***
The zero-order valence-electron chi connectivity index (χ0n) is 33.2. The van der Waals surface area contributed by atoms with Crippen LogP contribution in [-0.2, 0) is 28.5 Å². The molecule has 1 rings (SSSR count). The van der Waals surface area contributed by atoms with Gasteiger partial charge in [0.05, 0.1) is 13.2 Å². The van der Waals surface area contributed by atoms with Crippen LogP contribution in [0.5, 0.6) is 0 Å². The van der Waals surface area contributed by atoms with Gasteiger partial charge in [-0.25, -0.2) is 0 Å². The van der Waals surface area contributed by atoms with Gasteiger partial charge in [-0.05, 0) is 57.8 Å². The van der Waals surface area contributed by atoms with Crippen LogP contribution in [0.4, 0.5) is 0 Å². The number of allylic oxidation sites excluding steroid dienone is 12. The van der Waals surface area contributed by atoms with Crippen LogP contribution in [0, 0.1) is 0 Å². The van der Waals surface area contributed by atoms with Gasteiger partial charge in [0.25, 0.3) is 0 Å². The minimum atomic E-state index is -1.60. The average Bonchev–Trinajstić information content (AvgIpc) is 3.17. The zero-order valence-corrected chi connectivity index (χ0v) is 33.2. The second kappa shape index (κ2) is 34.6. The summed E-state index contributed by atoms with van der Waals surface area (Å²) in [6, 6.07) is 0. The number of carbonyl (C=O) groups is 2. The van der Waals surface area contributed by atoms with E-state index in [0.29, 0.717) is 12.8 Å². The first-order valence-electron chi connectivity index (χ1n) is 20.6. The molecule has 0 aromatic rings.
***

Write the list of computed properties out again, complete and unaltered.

The zero-order valence-electron chi connectivity index (χ0n) is 33.2. The van der Waals surface area contributed by atoms with Crippen LogP contribution in [-0.2, 0) is 28.5 Å². The molecule has 1 rings (SSSR count). The van der Waals surface area contributed by atoms with Gasteiger partial charge in [0.05, 0.1) is 13.2 Å². The van der Waals surface area contributed by atoms with Crippen LogP contribution in [0.5, 0.6) is 0 Å². The van der Waals surface area contributed by atoms with Gasteiger partial charge in [-0.25, -0.2) is 0 Å². The van der Waals surface area contributed by atoms with Gasteiger partial charge in [-0.05, 0) is 57.8 Å². The van der Waals surface area contributed by atoms with Crippen LogP contribution in [0.4, 0.5) is 0 Å². The number of allylic oxidation sites excluding steroid dienone is 12. The van der Waals surface area contributed by atoms with Crippen LogP contribution in [0, 0.1) is 0 Å². The van der Waals surface area contributed by atoms with Gasteiger partial charge in [0.25, 0.3) is 0 Å². The minimum atomic E-state index is -1.60. The average Bonchev–Trinajstić information content (AvgIpc) is 3.17. The zero-order valence-corrected chi connectivity index (χ0v) is 33.2. The second kappa shape index (κ2) is 34.6. The summed E-state index contributed by atoms with van der Waals surface area (Å²) in [6, 6.07) is 0. The number of carbonyl (C=O) groups is 2. The van der Waals surface area contributed by atoms with E-state index in [0.29, 0.717) is 12.8 Å². The first-order valence-electron chi connectivity index (χ1n) is 20.6. The molecule has 0 aromatic rings.